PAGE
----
The generic functions, print, summary, and plot all work with procD.allometry. The generic function, plot, produces plots of allometric curves, using one of three methods input (see below). If diagnostic plots on model residuals are desired, procD.lm should be used with the resulting model formula. This, along with the data frame resulting from analysis with procD.allometry can be used directly in procD.lm, which might be useful for extracting ANOVA components (as procD.allometry is far more basic than procD.lm, in terms of output).

Notes for geomorph 3.0 and making allometry plots

Former versions of geomorph had a "plotAllometry" function that performed ANOVA and produced plots of allometry curves. In geomorph 3.0, the plot function is used with procD.allometry objects to produce such plots. The following arguments can be used in plot to achieve desired results.

Use ?plot.procD.allometry to understand the arguments used. The following are brief descriptions of the different plotting methods using plot, with references.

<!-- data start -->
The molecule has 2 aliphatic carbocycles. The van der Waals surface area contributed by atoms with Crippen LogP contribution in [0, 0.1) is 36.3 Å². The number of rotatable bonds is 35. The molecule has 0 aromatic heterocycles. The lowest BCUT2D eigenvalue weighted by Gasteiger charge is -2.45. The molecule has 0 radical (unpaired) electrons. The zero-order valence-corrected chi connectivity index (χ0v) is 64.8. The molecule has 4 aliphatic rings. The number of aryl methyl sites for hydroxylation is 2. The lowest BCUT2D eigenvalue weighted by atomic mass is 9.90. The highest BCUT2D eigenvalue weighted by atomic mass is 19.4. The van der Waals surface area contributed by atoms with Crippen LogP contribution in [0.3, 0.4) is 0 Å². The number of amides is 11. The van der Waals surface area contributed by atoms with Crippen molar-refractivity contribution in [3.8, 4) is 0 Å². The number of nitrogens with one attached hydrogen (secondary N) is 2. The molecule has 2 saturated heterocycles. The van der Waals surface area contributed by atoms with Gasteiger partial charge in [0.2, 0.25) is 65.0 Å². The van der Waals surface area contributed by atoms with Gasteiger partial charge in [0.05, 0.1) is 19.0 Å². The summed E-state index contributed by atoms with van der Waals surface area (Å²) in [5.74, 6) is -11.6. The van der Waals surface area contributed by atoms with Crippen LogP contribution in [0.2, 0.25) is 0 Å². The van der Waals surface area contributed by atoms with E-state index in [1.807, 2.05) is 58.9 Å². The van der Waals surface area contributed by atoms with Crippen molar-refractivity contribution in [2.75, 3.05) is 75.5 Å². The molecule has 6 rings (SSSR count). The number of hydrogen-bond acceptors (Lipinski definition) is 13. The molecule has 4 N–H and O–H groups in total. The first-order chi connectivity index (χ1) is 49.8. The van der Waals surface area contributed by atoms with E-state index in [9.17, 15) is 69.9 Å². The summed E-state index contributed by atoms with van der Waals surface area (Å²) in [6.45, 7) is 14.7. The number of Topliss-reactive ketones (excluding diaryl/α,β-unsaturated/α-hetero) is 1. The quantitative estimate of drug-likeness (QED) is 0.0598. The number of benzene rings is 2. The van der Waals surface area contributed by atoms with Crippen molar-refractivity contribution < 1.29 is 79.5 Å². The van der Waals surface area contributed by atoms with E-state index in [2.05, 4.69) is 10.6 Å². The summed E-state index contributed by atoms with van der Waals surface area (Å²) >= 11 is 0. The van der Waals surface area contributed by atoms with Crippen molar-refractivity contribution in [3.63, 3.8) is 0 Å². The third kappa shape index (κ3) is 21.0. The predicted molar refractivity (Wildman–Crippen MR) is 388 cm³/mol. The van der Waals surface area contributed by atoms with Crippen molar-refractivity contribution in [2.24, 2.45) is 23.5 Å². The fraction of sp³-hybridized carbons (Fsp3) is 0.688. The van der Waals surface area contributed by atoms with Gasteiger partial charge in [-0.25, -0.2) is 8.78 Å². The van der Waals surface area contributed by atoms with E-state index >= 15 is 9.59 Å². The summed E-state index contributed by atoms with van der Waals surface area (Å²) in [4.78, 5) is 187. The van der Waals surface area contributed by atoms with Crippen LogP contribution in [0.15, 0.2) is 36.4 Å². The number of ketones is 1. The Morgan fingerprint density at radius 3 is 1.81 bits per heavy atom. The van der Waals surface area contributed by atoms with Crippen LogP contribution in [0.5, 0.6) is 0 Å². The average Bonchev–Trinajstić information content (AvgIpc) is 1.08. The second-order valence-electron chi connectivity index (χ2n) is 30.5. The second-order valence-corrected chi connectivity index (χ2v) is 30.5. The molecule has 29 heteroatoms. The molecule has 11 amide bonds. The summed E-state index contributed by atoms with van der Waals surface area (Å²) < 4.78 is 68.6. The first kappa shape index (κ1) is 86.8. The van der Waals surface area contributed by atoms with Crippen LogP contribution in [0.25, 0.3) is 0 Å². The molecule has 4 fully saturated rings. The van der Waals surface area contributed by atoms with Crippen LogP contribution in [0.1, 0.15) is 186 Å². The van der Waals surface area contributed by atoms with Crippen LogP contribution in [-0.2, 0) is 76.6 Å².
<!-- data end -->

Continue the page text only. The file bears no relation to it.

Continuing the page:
Notes for geomorph 3.0.4 and subsequent versions

Compared to previous versions of geomorph, users might notice differences in effect sizes. Previous versions used z-scores calculated with expected values of statistics from null hypotheses (sensu Collyer et al. 2015); however Adams and Collyer (2016) showed that expected values for some statistics can vary with sample size and variable number, and recommended finding the expected value, empirically, as the mean from the set of random outcomes. Geomorph 3.0.4 and subsequent versions now center z-scores on their empirically estimated expected values and where appropriate, log-transform values to assure statistics are normally distributed. This can result in negative effect sizes, when statistics are smaller than expected compared to the avergae random outcome. For ANOVA-based functions, the option to choose among different statistics to measure effect size is now a function argument.